Stocks ended the week mixed, with uncertainty about next week's jobs report sidelining investors.

The S&P 500 was down 0.19%, the Dow Jones Industrial Average fell 0.34%, and the Nasdaq added 0.18%.

The February jobs report, due next Friday, is the key release of the week and the most important piece of data between now and when the Federal Reserve meets on March 15. Economists expect 215,000 jobs to have been added to U.S. nonfarm payrolls over the past month.

A stronger number could increase expectations for a March rate hike from the Federal Reserve, which boosted interest rates in December for the first time since cutting them to nearly zero during the financial crisis. The majority of analysts predict the Fed will leave them unchanged.

Crude oil pulled lower after the latest weekly read on active oil rigs fell, though at a slower-than-expected pace. Crude oil drilling rigs in the U.S. fell by 13 to 400 in the past week, according to Baker Hughes data. West Texas Intermediate crude closed 0.9% at $32.78 a barrel.

The second estimate of fourth-quarter GDP was revised up to an annual rate of 1% from 0.7%, suggesting that the U.S. economy was in better shape than expected at the end of last year. Economists had expected GDP to be revised downward, to 0.4% growth. A stronger U.S. dollar and an inventory buildup continued to hurt manufacturing, though, with exports down 2.7% and imports falling 0.6%. Consumer spending rose 2%, though, less than an originally estimated 2.2%.

For the Federal Reserve, "the upgrade in the fourth-quarter GDP growth will likely offer some encouragement, though it is unlikely to change the current bias to remain on the sidelines at the March meeting as they assess the impact of the recent global headwinds on growth," said Millan Mulraine, deputy chief U.S. macro strategist at TD Securities, which predicts the next hike will be in June.

Traders had plenty of other data to digest on Friday in a jam-packed day on the economic calendar. The U.S. trade deficit in January widened to $62.2 billion, its largest level since June, as U.S. exporters struggled to move goods amid a stronger U.S. dollar and weaker global demand.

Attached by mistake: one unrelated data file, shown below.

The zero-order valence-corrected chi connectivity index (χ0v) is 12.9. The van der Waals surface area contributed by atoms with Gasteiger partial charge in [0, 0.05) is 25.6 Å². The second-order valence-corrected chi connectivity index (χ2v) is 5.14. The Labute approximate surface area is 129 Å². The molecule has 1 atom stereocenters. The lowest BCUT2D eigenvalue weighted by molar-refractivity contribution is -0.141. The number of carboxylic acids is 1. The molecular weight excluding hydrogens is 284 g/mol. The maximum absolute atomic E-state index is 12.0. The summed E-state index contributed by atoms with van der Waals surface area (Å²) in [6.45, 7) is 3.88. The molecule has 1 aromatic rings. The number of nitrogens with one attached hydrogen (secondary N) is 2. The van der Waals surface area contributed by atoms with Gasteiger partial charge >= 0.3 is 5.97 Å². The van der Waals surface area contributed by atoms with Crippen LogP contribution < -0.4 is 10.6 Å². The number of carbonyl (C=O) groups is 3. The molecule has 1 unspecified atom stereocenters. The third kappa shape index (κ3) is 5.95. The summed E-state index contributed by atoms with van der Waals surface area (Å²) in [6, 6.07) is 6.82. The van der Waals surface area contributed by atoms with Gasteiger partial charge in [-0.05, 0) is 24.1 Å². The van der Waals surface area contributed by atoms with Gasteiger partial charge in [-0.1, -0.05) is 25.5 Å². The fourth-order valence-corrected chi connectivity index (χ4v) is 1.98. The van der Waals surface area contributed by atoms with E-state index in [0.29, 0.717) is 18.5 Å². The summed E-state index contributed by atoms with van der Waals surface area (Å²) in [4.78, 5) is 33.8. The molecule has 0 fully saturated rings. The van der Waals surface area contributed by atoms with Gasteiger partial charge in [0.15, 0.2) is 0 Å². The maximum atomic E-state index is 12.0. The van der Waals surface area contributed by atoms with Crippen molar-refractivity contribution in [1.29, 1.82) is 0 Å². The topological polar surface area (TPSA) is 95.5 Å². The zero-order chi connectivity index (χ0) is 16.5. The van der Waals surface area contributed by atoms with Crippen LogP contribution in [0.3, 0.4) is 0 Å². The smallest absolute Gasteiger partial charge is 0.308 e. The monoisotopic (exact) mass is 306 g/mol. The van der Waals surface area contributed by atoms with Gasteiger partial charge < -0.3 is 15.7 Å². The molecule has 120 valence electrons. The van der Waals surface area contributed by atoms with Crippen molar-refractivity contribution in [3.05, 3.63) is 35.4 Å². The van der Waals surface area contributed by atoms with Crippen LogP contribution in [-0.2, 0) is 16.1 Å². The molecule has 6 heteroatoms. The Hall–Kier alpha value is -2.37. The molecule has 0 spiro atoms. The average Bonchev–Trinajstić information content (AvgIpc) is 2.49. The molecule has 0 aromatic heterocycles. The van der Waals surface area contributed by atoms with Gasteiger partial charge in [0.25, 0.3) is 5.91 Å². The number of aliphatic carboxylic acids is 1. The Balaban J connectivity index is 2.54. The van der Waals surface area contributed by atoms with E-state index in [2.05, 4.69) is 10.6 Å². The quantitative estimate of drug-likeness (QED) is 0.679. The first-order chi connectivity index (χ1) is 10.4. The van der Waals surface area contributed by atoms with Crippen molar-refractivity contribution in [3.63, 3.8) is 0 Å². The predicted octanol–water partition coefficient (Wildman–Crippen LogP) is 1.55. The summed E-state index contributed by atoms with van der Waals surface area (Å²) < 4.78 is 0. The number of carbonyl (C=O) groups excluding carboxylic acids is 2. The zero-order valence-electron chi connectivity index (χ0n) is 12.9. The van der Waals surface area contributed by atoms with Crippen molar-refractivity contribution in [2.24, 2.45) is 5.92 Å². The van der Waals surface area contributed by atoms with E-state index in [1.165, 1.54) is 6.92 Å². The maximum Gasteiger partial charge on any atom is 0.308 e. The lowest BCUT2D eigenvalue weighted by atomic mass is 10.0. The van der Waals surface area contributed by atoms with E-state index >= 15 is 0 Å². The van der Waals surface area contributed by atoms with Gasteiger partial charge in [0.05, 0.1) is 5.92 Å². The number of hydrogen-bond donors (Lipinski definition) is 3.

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The consumer economy benefited from colder winter weather in January and lower gas prices. Consumer spending rose 0.5% in January, higher than the 0.3% growth economists had expected. Personal income also rose 0.5%.

In earnings news, J.C. Penney (JCP) - Get Report jumped 14.7% after strong holiday sales and fewer promotions helped to boost quarterly profit. The retailer earned 39 cents a share over the quarter, nearly 10 times its profit a year earlier. Analysts had expected 23 cents a share in earnings. Sales rose 2.6% to $4 billion.

Gap (GPS) - Get Report fell 1.34% after narrowly beating analysts' profit estimates in its fourth quarter. Revenue fell 6.5% from a year earlier, in line with estimates, while same-store sales slid 7%. The retailer also announced that it had approved a $1 billion share-buyback program.

Weight Watchers (WTW) - Get Report slid 29% after reporting an unexpected loss in its fourth quarter. The weight-reduction company reported a net loss of 3 cents a share, compared with estimates for profit of 2 cents. Revenue fell 21% to $259.2 million.

Sotheby's (BID) - Get Report shares fell 6.8% after the auction house swung to a quarterly loss. The company reported a fourth-quarter loss of 17 cents a share compared to profit of $1.06 a share a year earlier. Adjusted earnings of $1.19 a share came in above estimates.

Foot Locker (FL) - Get Report was down 4.3% despite a better-than-expected quarter. The retailer reported a 7.9% increase in comparable-store sales, building on top of the 8.7% growth in the fourth quarter. Foot Locker expects comparable-store sales to rise in the mid-single digits for the rest of the year.

Kraft Heinz (KHC) - Get Report added 3.8% after swinging to a profit of 23 cents a share in its fourth quarter, compared with a loss of 4 cents a share a year earlier. The company said it's working on streamlining after completing its merger in the middle of last year.

Kraft Heinz is a holding in Jim Cramer's Action Alerts PLUS Charitable Trust Portfolio.

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